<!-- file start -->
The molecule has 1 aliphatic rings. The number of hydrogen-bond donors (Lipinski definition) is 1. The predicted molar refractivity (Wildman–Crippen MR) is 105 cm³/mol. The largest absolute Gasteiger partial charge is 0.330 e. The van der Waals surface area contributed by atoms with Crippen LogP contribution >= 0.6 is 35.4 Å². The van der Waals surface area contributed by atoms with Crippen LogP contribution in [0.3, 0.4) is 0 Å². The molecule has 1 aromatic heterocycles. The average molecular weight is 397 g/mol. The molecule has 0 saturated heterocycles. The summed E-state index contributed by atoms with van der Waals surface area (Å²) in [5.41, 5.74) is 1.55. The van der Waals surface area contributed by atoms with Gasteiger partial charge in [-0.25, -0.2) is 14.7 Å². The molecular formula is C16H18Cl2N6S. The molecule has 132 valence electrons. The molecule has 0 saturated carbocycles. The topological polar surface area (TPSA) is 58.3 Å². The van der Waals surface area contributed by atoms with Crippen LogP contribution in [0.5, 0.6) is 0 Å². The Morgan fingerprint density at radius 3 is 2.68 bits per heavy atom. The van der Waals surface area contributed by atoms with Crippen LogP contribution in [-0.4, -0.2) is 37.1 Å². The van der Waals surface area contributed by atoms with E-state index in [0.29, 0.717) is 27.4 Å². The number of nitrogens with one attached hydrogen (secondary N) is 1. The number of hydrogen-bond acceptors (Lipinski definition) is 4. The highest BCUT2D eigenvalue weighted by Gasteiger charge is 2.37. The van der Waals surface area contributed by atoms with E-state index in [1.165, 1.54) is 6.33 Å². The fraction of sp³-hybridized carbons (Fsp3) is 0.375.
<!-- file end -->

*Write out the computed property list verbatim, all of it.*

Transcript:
The molecule has 1 aliphatic rings. The number of hydrogen-bond donors (Lipinski definition) is 1. The predicted molar refractivity (Wildman–Crippen MR) is 105 cm³/mol. The largest absolute Gasteiger partial charge is 0.330 e. The van der Waals surface area contributed by atoms with Crippen LogP contribution >= 0.6 is 35.4 Å². The van der Waals surface area contributed by atoms with Crippen LogP contribution in [0.3, 0.4) is 0 Å². The molecule has 1 aromatic heterocycles. The average molecular weight is 397 g/mol. The molecule has 0 saturated heterocycles. The summed E-state index contributed by atoms with van der Waals surface area (Å²) in [5.41, 5.74) is 1.55. The van der Waals surface area contributed by atoms with Gasteiger partial charge in [-0.25, -0.2) is 14.7 Å². The molecular formula is C16H18Cl2N6S. The molecule has 132 valence electrons. The molecule has 0 saturated carbocycles. The topological polar surface area (TPSA) is 58.3 Å². The van der Waals surface area contributed by atoms with Crippen LogP contribution in [0.5, 0.6) is 0 Å². The Morgan fingerprint density at radius 3 is 2.68 bits per heavy atom. The van der Waals surface area contributed by atoms with Crippen LogP contribution in [-0.4, -0.2) is 37.1 Å². The van der Waals surface area contributed by atoms with E-state index in [0.29, 0.717) is 27.4 Å². The number of nitrogens with one attached hydrogen (secondary N) is 1. The number of hydrogen-bond acceptors (Lipinski definition) is 4. The highest BCUT2D eigenvalue weighted by Gasteiger charge is 2.37. The van der Waals surface area contributed by atoms with E-state index in [1.165, 1.54) is 6.33 Å². The fraction of sp³-hybridized carbons (Fsp3) is 0.375.